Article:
The reason for this is that although the Greeks continued to use wine in religious celebrations, the truth is that it was they who popularized it as a festive drink among the middle and lower classes of society. It should be noted however that, due to the cost of its production, the wine used by the people was mixed with water, while that used in religious libations or by the upper classes was never watered down.

Another reason for mixing wine with water in classical Greece was the high alcohol content that Greek wines generally had, which used to cause ethyl poisoning in the famous symposia or family banquets so ingrained in Greek culture.

The Greeks were also the first to use additives in wine, such as plaster or sea water. They also created a drink, ptisane, in which wine was mixed with barley grains, aromatic herbs, or beer.

Image representing a symposium in classical Greece

But without a doubt, the Roman Empire was the most important agent when it came to spreading the culture of wine throughout the continent.

Wine is believed to have reached mainland Italy around 200 BC (5 centuries earlier it had already become a common drink on the island of Sicily). Almost immediately it would become a very popular drink, being the cultivation of the vine and the production of wine one of the main economic resources in southern Italy, commonly known by Roman citizens as Oenotria (“land of the grape”).

We could affirm that it is during the centuries that the Roman Empire lasts when wine is “industrialized” and becomes an important source of income for its producers, being one of the main commercial resources of the Roman economy. So much so, that its cultivation extends to all corners of the Empire, from Italy to Hispania, passing Germania, Gaul or Dacia.

It is also at this time when the techniques of grafting vine strains are developed to create different varieties of grapes with which to produce as many varieties of wine. Wooden vats are also being used to store wine in large quantities, while it continues to be transported in amphoras (as the Egyptians did) until approximately the 1st century AD, at which time the Romans began to use in place glass bottles.

Similarly, the Romans were the first to use the grape treading technique, a task assigned to slaves. On the other hand, they kept the Greek tradition of watering down the wines (also Roman wines used to be of very high graduations) and adding additives. In this way they also created several types of flavored wines similar to vermouth that were very popular in their time, such as nectaulis or mutidanum. Another very popular drink (especially among the military classes) was posca, made with water and vinegar.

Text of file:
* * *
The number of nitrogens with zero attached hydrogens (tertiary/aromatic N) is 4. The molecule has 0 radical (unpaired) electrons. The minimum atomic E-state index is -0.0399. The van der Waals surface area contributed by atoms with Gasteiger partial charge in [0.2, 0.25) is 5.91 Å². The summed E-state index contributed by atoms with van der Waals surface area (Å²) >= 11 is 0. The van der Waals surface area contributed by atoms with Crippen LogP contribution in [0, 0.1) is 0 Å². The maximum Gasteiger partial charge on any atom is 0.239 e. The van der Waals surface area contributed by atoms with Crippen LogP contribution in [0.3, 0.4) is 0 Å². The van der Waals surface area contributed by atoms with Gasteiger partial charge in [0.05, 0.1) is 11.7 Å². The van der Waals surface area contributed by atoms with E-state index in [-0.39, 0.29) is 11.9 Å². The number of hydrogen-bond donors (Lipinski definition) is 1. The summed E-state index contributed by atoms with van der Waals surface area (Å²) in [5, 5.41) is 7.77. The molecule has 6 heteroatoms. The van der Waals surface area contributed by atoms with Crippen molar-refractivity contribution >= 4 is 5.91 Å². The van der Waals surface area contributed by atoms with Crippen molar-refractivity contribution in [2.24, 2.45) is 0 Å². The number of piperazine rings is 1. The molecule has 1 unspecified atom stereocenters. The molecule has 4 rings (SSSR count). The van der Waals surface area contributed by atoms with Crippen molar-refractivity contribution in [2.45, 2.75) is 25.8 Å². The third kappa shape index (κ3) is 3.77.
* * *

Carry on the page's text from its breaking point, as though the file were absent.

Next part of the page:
Roman mosaic depicting the transport of wine in amphorae

Wine in the Middle Ages

The Visigoths settled in the Iberian Peninsula (a barbarian people of Germanic origin but whose religion was Christianity) were the main protectors of the wine culture after the fall of the Western Roman Empire, even promulgating laws for the protection of vines in the Code by Eurico  . This effort to protect the vines is not surprising, since these became the property of kings and monasteries during the 7th century, with the nobility and clergy in charge of maintaining the tradition of grape cultivation and wine production.

However, with the arrival of Islam to the peninsula in the Al-Andalus period, wine became a taboo drink and although it did not disappear completely, its production was drastically reduced.

Throughout the Middle Ages, the clergy were the main supporters of the wine culture (necessary for the Christian liturgy), being in the monasteries where most of it is grown and produced. In this sense, it is worth highlighting the Benedictine monks, who created a rule that assigned each monk the obligation to produce a certain amount of wine daily. Each monastic order (Benedictines, Cistercians, etc …) was settled in a specific area, producing the wine of the region, which therefore received a specific designation of origin (Kloster, Hermitage, etc …)